Will Hart: Sure, I'll kind of field that one. So basically, the concern, of course, is that nobody knows its outcome. How are countries going to react? Could it be potentially the end of our fiat currency, of the world reserve currency? Nobody knows, this is unchartered territory. And so with precious metals, again, you're not just sticking with one thing. If the dollar does end up having issues, and you've got a pile of gold and silver, you're kind of protected there, at least from the devaluating dollar or possibly the failure of the dollar.

Mark Alyn: So that actually what you're doing is preserving your spending power, your buying power, your living power, by investing in gold because gold, ostensibly, is going to go back up. Or at least stay where it is. Right?

Will Hart: Exactly.

Phillip Patrick: Correct, yeah.

Mark Alyn: Phil, did you have something else to add to that?

Phillip Patrick: Look I think that everything Will said is absolutely correct. He touched upon something with regards to a loss of reserve currency status and I think that's key to this as well. We are making it less attractive every single day to have the dollar as the world's reserve currency. Legislation like this only really pushes to accelerate that. If that were to happen, it is very, very difficult to come back from that. So I think putting together a prudent hedge within a portfolio is a very good idea at this time.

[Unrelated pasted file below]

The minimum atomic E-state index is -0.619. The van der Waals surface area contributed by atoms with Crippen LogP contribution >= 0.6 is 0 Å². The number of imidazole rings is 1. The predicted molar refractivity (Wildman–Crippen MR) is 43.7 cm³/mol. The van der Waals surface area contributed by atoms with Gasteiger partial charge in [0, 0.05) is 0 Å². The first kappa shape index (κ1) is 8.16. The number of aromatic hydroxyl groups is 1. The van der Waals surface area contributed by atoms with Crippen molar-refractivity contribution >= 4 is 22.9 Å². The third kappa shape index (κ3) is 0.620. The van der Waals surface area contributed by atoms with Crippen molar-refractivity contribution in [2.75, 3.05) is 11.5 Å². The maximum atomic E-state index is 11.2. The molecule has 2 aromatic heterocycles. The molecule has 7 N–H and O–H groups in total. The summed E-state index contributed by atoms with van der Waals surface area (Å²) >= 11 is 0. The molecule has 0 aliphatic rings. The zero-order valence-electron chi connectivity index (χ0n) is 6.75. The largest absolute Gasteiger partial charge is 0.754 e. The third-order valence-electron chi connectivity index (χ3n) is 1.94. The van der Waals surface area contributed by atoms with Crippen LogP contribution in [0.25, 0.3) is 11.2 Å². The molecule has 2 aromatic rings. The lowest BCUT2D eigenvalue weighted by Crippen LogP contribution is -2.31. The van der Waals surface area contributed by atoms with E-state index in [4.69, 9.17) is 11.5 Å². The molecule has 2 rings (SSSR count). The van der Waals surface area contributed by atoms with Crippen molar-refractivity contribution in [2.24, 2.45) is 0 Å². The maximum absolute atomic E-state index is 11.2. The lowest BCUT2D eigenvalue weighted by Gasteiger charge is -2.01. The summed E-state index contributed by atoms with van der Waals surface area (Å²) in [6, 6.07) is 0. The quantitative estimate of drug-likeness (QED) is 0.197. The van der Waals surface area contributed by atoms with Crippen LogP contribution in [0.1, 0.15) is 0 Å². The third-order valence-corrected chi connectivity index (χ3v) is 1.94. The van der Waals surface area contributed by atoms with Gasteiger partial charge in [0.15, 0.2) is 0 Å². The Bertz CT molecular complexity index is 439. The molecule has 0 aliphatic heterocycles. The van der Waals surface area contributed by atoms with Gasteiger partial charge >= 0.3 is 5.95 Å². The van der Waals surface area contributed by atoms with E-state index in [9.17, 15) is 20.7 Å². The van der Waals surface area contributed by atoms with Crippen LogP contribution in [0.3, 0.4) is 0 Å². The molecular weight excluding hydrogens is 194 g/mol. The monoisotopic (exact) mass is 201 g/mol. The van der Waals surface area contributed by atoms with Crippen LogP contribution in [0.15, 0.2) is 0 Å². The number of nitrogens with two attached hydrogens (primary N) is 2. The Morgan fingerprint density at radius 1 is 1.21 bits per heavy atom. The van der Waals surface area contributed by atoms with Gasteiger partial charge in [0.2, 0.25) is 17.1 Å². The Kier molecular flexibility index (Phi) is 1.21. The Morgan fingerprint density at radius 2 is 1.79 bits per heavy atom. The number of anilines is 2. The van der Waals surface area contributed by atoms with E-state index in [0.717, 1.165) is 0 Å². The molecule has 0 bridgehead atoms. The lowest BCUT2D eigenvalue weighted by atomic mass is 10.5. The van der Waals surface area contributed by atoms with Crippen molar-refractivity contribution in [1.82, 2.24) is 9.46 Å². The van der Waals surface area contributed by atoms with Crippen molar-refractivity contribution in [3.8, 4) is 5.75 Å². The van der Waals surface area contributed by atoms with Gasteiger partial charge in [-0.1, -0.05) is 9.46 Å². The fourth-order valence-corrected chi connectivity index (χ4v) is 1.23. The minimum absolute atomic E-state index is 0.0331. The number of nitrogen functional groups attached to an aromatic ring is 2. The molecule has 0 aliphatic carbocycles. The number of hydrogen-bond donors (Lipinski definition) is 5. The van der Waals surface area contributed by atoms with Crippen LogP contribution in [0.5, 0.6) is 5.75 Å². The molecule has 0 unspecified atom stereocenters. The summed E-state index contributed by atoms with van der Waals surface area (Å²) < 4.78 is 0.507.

Mark Alyn: The word "hedge", we've used that, "A hedge against inflation." Now this is a hedge against the devaluation of the dollar. So that precious metals of all kinds can help preserve the buying power of the buck.

Will Hart: Correct, there has got to be a reason why countries around the world, Russia, China and India, are stockpiling gold into their central banks. I don't think they're doing it because they have nothing else to do, I think they see around the corner before you and I even see the corner.

Mark Alyn: And of course what we can do is take advantage of what they're doing, as individual investors and basically copy their strategy.

Phillip Patrick: Follow the smart money. Absolutely correct.

Mark Alyn: Gentlemen, thank you very much for joining us. On our next program, we are going to be talking about your IRA, your retirement funds and the potential confiscation of those. They've done that in Poland, and they're possibly thinking about doing that in the U.S., nationalizing retirement funds. We'll be talking about that on the next edition of the Miller Report. This has been the Miller Report from the Birch Gold Group. We invite you to ask us questions by writing us an email at info@www.birchgold.com, that's info@www.birchgold.com. Visit us at our website of course, we've got lots of great information there. That's at www.birchgold.com, www.birchgold.com. Or call one of our gold specialists, you can talk one-on-one by calling (800) 355-2116. That number again is (800) 355-2116. I'm Mark Alyn, thanks for listening, we'll see you on our next edition. Bye-bye for now.